ICNA has also spawned a media initiative, SoundVision, which operates bookstores and produces videos on topics ranging from the life of the prophet to teen sex. In the aftermath of 9/11, ICNA established a hotline — 877-WHY-ISLAM — to inform non-Muslims about the faith. Most recently, the organization has sponsored an annual ad campaign in transit systems in New York and other cities. Typical messages placed on the sides of buses are: “Why Are So Many People Like You Becoming Muslim?” or “Islam — Submission to God.” Such efforts reveal ICNA’s commitment to da’wah, as well as its naïveté, as its leaders fail to appreciate how provocative and threatening such campaigns can be to non-Muslims.
There is considerable irony in the contrast between ICNA’s sustained outreach to non-Muslims and its institutional ethos, which is strikingly parochial and rigid, especially when compared to that of MAS and the other mainstream organizations. For instance, one encounters more niqabs and burquas (though relatively few in absolute terms) at ICNA gatherings than at MAS and ISNA conferences. Even more telling is the segregation of the sexes: Along with a Sisters’ Wing, ICNA holds separate “sisters’ sessions” at its conventions, and in joint sessions enforces separate seating and other arrangements more fastidiously than do other organizations. When a woman was elected president of ISNA a few years ago, an ICNA leader commented to me, “It will be a very long time before a woman ever heads ICNA!”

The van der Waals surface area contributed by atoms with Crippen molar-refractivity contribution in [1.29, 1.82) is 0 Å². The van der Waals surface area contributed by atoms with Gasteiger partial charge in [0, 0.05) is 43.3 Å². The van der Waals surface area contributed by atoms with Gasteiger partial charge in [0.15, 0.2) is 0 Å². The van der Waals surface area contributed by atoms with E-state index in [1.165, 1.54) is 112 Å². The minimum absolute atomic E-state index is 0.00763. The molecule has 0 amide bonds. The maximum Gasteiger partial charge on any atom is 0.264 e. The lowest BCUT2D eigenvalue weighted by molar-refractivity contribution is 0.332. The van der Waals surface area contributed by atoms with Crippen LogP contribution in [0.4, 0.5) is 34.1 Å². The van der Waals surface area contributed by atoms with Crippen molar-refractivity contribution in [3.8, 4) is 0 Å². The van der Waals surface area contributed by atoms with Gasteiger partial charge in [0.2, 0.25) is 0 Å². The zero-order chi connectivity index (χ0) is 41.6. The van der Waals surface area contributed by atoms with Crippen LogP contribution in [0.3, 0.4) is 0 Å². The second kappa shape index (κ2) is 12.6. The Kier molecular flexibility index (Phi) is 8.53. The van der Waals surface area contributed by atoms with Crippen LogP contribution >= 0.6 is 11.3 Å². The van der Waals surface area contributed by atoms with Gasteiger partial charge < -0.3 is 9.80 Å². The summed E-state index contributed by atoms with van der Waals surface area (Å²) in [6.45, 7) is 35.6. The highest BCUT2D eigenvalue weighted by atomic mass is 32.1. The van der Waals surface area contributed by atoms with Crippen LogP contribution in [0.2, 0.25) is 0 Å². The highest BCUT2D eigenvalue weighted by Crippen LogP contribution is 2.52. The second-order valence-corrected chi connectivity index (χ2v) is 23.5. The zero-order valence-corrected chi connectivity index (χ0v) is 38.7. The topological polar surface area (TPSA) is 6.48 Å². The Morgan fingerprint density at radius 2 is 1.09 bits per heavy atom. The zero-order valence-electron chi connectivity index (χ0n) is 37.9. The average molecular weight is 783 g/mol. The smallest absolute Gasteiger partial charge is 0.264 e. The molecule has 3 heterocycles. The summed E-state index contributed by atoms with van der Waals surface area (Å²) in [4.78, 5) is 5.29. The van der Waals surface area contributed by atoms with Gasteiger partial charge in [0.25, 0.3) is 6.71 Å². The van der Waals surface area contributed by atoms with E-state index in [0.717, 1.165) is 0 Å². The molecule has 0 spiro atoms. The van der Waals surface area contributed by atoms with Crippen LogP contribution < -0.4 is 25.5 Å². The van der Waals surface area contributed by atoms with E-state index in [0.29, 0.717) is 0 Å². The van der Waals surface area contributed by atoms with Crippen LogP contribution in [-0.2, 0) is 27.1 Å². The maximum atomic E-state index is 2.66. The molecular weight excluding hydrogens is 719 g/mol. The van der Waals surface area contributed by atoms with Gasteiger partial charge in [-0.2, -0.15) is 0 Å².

MAS leaders display a similar conservatism, but also a certain cosmopolitanism, expressing disdain for ICNA’s naïve approach to da’wah or criticizing its rigid sex segregation. In general, one finds in MAS greater openness to American culture, especially popular culture, than in ICNA. For example, at a lecture on relations between the sexes for male college students sponsored by the Bay Area chapter of MAS, the speaker indicated that it was not absolutely mandatory that a Muslim woman wear hijab, and also argued that dating was not necessarily contrary to Islamic law. What Islam does require, he said, is respectful and decorous relations between the sexes, based on an understanding of their critical emotional as well as physical differences. Toward that end, he urged his young listeners to read linguist Deborah Tannen on gender differences in language.